Rio will surely be a fantastic host of the 2016 Olympics and they will open up plenty of new opportunities for the Olympics in South America. New sponsorships and new broadcast partners will be brought into the IOC family. But even with those positives, the IOC is now realizing that Chicago would have been a cash cow. If Chicago were the host city of the 2016 Summer Olympics, all of the major U.S. sports networks would be lining up to set the record on broadcast rights paid on an Olympic games. Chicago would have likely netted a broadcast rights deal north of $2.5 billion, which is the new mark the IOC and Rio have to try to surpass. If they don’t the IOC might for the first time have some regrets over picking Rio over Chicago.
Michael Phelps will need to be strong to haul around all of the checks from sponsors
Under Armour has signed swimmer Michael Phelps to an multiyear endorsement deal. The deal will have Phelps endorse Under Armour products that he wears to train “outside-the-pool”. It was structured that way because Phelps already has a lucrative endorsement deal with Speedo, whose swimsuits he wears during competitions.
This is a bold move for Phelps and Under Armour and appears to be a win-win. Under Armour picks up one of the most marketable, young athletes in the World for a pretty fair price (note: figures on the deal were not disclosed, but one expert estimated the deal at $5 million). Phelps insures that Under Armour will get plenty of coverage at the Summer Olympics, an event that has traditionally been dominated by Nike, Adidas and even Puma. This deal is also a great move for Phelps who already has the richest swimwear contract that Speedo has ever signed. It is like Phelps gets to double dip, by having two sponsors in the same genre.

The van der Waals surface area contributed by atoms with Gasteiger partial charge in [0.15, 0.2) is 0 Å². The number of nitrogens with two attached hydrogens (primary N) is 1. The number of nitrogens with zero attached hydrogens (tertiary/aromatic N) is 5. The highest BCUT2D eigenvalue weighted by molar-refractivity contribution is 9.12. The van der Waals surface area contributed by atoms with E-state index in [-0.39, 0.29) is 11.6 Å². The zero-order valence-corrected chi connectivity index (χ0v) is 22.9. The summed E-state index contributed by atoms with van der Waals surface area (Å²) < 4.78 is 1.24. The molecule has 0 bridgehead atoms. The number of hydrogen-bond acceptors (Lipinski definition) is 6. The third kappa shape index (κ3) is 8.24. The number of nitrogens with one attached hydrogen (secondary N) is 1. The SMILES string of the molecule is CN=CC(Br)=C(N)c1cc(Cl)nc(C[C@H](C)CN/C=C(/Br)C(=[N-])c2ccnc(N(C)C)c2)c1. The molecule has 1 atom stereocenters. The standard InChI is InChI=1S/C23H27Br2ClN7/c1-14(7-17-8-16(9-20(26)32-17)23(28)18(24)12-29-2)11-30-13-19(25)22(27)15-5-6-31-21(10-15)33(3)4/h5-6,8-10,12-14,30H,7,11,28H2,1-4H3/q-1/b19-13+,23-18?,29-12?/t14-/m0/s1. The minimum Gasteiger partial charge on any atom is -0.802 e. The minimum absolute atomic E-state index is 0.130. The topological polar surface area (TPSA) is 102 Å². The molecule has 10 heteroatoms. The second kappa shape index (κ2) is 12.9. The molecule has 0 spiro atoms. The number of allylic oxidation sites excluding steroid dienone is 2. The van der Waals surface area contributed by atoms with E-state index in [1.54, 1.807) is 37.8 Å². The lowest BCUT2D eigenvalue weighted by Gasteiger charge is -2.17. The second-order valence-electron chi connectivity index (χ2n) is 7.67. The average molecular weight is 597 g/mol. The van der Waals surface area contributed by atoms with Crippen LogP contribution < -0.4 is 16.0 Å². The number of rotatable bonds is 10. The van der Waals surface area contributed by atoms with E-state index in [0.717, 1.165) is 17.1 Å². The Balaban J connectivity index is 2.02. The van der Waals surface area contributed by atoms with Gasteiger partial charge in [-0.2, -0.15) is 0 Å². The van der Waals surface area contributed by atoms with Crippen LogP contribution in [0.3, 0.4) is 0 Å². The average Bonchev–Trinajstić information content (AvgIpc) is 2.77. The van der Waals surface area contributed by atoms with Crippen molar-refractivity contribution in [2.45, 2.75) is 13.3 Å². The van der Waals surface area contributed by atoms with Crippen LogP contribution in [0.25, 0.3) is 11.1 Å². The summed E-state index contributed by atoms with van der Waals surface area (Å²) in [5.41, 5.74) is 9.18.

The International Olympic Committee (IOC) has a group of “Top” sponsors that commit to support the Olympics for 4 years (one Summer Olympics & one Winter Olympics). Below are the top IOC sponsors for the 2010 Vancouver Winter Olympics and the 2012 London Summer Olympics:
Current Olympics Top Sponsors (Vancouver 2010 & London 2012):
Each of these companies pay close to $100 million, in cash or in-kind services, to be a Top sponsor for the Olympic Games. The IOC will pull in close to $1 billion dollars from these sponsors in Vancouver and London. Many of these companies sponsored the 2006 Winter Olympics and 2008 Beijing Summer Games as well. Adidas, Manulife Financial and Volkswagen were 2008 sponsors who dropped, while Acer and Atos Origin are new for the 2010 Games.
The Olympics is a great spectacle, but it’s no longer just about amateur athletic competition. The Olympics is big business these days with billions of dollars in sponsorship and television money on the line. So naturally there is a lot of back room politicking going on in support of all that money.